Chase Visa Cards Ending on March 15

Hands up who saw this coming? Okay so that’s one, two, three, four… pretty much all of you then.

Last year, JP Morgan Chase Bank announced their withdrawal from the Canadian market by closing off their two remaining credit cards – the Visa Card and the Marriott Rewards Premier Visa Card – to new applicants. Existing cards remained functional, and cardholders were informed they’d be “grandfathered” for the time being (i.e., they’d still be able to make purchases and earn rewards on their cards as usual).

Well, it looks like all of that is coming to an end as well, since Chase has confirmed that both the and Marriott Visas will be operationally discontinued on March 15, 2018.

What’s Happening to the Visa?

Chase Visa Card

This page on the Chase website provides the full details on what’s happening, and I imagine that existing cardholders will be contacted by mail as well.

Back in its heyday, the card was an excellent card to obtain and keep around forever, since it didn’t the 2.5% foreign transaction fee that the big Canadian banks like to charge, you’d get a solid 1% return on purchases, and there was also no annual fee to pay. The optimal strategy for foreign purchases was therefore to always use your card.

Unfortunately, the card was axed before I ever got around to writing about it, but existing cardholders have still been able to take advantage of the card’s features in the meantime. On March 15, however, the card will no longer be usable for purchases, and all remaining reward points will be cashed out.

Normally, what happens with the rewards points on this card is that a cash-out is automatically initiated when you reach 2,000 points, resulting in a $20 statement credit. It appears that on March 15, any remaining points will be cashed out in similar fashion. If you had a zero balance previously, chances are you’ll end up receiving a cheque in the mail for a small credit balance.

You’ll still have to pay any remaining balance, and customer support will still be available using the phone number on the back of your card. As it turns out, for the last year or so, Scotiabank has been providing the customer service for the Chase credit cards on a contract basis, and will continue to do so as some customers pay down their balances over time.

What’s Happening to the Marriott Card?

Chase Marriott Visa Card

This is where the news may come as a bit of a surprise, since the Marriott card was only closed off to new applicants as recently as September of last year. Nevertheless, I spoke to Chase about this card, and was informed that it, too, will be ending as of March 15, 2018.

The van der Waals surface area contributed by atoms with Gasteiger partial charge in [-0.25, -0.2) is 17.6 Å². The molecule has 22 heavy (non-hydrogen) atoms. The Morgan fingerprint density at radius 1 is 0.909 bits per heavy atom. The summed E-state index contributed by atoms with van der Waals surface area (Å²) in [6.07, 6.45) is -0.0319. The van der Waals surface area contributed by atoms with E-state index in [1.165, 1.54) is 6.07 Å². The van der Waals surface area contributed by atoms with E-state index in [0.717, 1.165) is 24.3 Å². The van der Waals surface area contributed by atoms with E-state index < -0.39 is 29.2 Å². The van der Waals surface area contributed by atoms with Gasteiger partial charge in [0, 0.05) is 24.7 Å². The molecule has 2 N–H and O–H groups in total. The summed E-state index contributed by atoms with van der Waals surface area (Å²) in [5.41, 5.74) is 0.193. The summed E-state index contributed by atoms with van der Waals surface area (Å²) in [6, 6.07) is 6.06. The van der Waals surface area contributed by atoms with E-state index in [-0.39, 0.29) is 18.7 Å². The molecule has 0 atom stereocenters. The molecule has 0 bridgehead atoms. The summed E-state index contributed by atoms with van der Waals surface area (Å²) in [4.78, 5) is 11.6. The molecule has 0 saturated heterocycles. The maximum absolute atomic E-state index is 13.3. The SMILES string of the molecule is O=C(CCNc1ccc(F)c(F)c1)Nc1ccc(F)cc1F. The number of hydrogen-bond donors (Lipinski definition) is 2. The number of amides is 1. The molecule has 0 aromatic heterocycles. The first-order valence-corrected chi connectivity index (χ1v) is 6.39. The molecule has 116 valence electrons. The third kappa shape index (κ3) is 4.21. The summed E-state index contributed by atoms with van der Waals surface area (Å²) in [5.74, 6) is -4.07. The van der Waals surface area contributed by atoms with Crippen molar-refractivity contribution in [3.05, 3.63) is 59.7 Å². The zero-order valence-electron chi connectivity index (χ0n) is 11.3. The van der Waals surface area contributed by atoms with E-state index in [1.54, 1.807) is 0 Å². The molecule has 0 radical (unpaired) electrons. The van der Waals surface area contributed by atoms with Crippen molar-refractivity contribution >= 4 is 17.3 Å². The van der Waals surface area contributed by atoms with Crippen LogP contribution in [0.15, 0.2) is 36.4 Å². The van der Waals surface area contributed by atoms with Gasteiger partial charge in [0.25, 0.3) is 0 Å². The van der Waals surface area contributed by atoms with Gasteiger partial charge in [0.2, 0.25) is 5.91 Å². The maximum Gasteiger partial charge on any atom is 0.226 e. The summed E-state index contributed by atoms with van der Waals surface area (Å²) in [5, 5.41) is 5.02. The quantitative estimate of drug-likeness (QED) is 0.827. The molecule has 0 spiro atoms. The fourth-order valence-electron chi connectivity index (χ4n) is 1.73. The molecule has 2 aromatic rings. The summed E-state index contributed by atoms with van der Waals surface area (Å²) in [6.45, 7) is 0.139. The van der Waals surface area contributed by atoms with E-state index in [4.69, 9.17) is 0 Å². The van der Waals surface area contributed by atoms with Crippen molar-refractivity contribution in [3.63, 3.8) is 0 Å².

Not only was the Marriott Visa a similarly excellent choice for foreign transactions, it was a great way to rack up Marriott Rewards points as well, and its consistent first-year fee waiver made it a favourite among “churners”.

As you’d expect, the points you’ve earned on the card will remain with Marriott Rewards, since they’re transferred to the hotel rewards program on a monthly basis. Meanwhile, I also asked Chase about the Category 1-5 free night certificate that cardholders receive on their one-year anniversary of holding the card. After consulting an internal memo, the representative confirmed that the certificate will be awarded after March 15, 2018, even if your first-year anniversary falls after this date.

The representative wasn’t sure when exactly the certificate would be awarded, since the memo only confirmed that it was to be awarded, by Marriott Rewards, after March 15. If I were to venture a guess, I’d say that it’ll arrive in your account a few weeks after that date.

It seems to me, then, that the optimal strategy for those of you holding the card whose first-year card anniversaries fall after March 15, is simply to hold onto the card until it gets closed by Chase, since it’s looking like you’ll be able to score a free hotel night out of it. In my opinion, this is only fair since the annual free night certificate was marketed as a huge selling point of the card.

If your card anniversary is coming up before March 15, I’d say that, given the card is becoming defunct, you have good chances of claiming your free hotel night and then getting a pro-rated refund on your annual fee for the following year. And if you don’t want to chance that, there are numerous data points of people receiving their free hotel night and then cancelling the card within 30 days of the annual fee posting, thereby receiving a full refund.

In any case, as with the card, there will continue to be full customer support available on the Marriott Visa for some time to come, so you’re free to resolve any issues even after the credit card ends for good.

Unlike the card, however, I haven’t been able to find official communication from Chase on the matter, other than the word of customer service representatives (although I’d imagine cardholders should be contacted by mail relatively soon). If anyone receives conflicting information, please do share in the comments so that we can establish a full picture.